Reviews:

Lost In Translation at the Atlanta Contemporary

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Nathan Sharratt, Bathroom Selfie In Sugar and Spice and Also Ants, 2014; candy dots on paper strips, approx. 11 by 8 feet.

During my visit to In Translation: Jonathan Bouknight, Ben Schonberger, and Nathan Sharatt exhibition at the Atlanta Contemporary Art Center, I found myself asking a number of times: “How do the works in this show fit together?” The conclusion is murky, at best. Curated by ACAC artistic director Stuart Horodner, the concept behind the show is almost impossible to grasp by mere viewing.  The idea that is supposedly being explored is an interesting one, but it seems an after-thought used to package these particular artists together. What the viewer is intended to investigate is the outcome of each artist’s transformation of a “provocative original.” This thought has strength, and it would have been interesting to see it played out in a more cohesive manner.

Perennial Properties

Schonberger’s project Beautiful Pig consists of snapshots taken by Marty Gaynor, a retired police officer from Detroit, of “criminals” before their arrest. Many questions came up that left me feeling uneasy. Whatever happened to “innocent until proven guilty?” Did Gaynor ask the “potential criminals” for permission to take their photographs? I know I wouldn’t want a candid taken of me if I were ever under arrest. Issues of basic human rights like privacy arise. Was this his version of “trophies” from his days on the force?

Ben Schonberger, (l to r) Sergeant Marty Gaynor: Systems of Identification, Occupation and Faith, 2013, archival inkjet print, 56 by 44 inches; and Evidence from the Archive of Sergeant Marty Gaynor: the Polaroids, 2013, archival inkjet print, 56 inches by 44 inches.
Ben Schonberger, (l to r) Sergeant Marty Gaynor: Systems of Identification, Occupation and Faith, 2013, archival inkjet print, 56 by 44 inches; and Evidence from the Archive of Sergeant Marty Gaynor: the Polaroids, 2013, archival inkjet print, 56 inches by 44 inches.

Schonberger pushes for clarity by having Gaynor to “annotate” the images. The cop gets his own moment in the spotlight in the large portrait, Sergeant Marty Gaynor: Systems of Identification, Occupation and Faith. It would have been interesting to see Gaynor in a similarly unguarded predicament, but instead we find him in the comfort of the Jewish synagogue he grew up attending, along with his badges of victory and self-affirmation. His police uniform and on the job accessories like handcuffs collide with his prayer shawl and yarmulke, implying a possible religious justification of his acts. There are definite points of engagement and interesting questions raised here, but the significane of the arrested citizens’ photographs is lost in Schonberger’s translation.

There is an effective translation between Bouknight’s video and 2-D work. The artist has been filming couples in motion over the past year,, and the particular video on view shows the entangled forms of a man and woman shifting languidly through an interior. While watching the footage, Bouknight then made blind contour drawings of the couples’ movements with acrylic black paint on Mylar and butcher’s paper—simple yet potent. The effect is mesmerizing . Life’s qualities of flux and impermanence are reflected in the feeling that these drawings might morph entirely into some other configuration as you stand there.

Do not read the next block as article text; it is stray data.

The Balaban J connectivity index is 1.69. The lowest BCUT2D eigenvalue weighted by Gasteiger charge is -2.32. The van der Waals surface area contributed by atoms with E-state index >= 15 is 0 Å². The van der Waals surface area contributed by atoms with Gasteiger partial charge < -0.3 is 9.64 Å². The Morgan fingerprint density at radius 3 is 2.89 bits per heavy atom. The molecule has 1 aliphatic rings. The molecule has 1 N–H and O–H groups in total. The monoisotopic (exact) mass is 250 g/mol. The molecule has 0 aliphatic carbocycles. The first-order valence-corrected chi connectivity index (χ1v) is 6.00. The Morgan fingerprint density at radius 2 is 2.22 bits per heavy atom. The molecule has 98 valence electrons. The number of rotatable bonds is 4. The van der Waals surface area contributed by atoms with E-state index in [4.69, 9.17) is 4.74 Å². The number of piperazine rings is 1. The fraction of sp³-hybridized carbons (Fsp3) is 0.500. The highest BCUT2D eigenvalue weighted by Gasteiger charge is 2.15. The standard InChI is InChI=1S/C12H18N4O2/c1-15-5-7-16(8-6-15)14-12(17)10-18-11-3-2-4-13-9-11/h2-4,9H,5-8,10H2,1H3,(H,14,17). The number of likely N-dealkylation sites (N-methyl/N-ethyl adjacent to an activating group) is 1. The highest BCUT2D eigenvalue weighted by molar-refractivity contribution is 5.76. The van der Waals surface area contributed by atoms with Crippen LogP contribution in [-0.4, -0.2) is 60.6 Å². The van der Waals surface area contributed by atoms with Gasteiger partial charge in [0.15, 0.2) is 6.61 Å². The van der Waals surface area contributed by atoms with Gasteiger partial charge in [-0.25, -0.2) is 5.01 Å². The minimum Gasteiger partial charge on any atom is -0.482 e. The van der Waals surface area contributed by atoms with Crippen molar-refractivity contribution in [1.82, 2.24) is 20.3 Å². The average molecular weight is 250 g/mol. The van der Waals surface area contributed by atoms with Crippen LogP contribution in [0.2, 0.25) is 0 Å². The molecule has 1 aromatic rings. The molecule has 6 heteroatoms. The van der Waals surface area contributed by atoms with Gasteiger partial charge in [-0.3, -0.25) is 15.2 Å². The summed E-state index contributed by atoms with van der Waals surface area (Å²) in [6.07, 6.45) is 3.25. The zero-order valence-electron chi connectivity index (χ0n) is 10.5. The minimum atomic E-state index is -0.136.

Jonathan Bouknight, Two Dancers; One Carries the Weight of the Other, from the Gaze Series, 2013-14; acrylic on butcher paper, 84 by 48 inches each.
Jonathan Bouknight, Two Dancers; One Carries the Weight of the Other, from the Gaze Series, 2013-14; acrylic on butcher paper, 84 by 48 inches each.

The drawings seem to be a more personal body of work for Bouknight than his video pieces because they flowed freely from his mind while he was concentrating on something else. A sort of puzzle is created in trying to figure out what frame he pulled “that eye” or “that nose” from. I would be interested to see a show of all of his video work paired with natural reactions like these in even more varied forms of media.

After reading Mary Shelley’s Frankenstein, Sharratt was inspired to view his studio as a laboratory of sorts, to try to create “new information systems” using 3-D modeling software and inkjet plotters. What’s presented, however, is a huge selfie of the artist, Bathroom Selfie In Sugar and Spice and Also Ants, a composition of paper strips and pixel-like candy dots that could possibly be the next design for an Urban Outfitters T-shirt. My interest was not piqued by any technological savvy, such as a 3D print of a hand on the floor, or by the inclusion of text from Shelley’s book, which was applied to the wall but then obscured by unintelligible vinyl lettering and Sharratt’s own scrawl. I was told that this installation would be ever-changing, with the artist adding and taking away pieces throughout the show’s run.

The entire show would benefit from a more defined curatorial vision and a better dialogue among the artists’ works, which might at least remedy its thrown-together quality. This is not to say that there is no good or interesting art on view here. If you don’t rely on the theme for explication, you will find artists who warrant further investigation and works worth your time.

Sherri Caudell is a poet and freelance writer from Atlanta.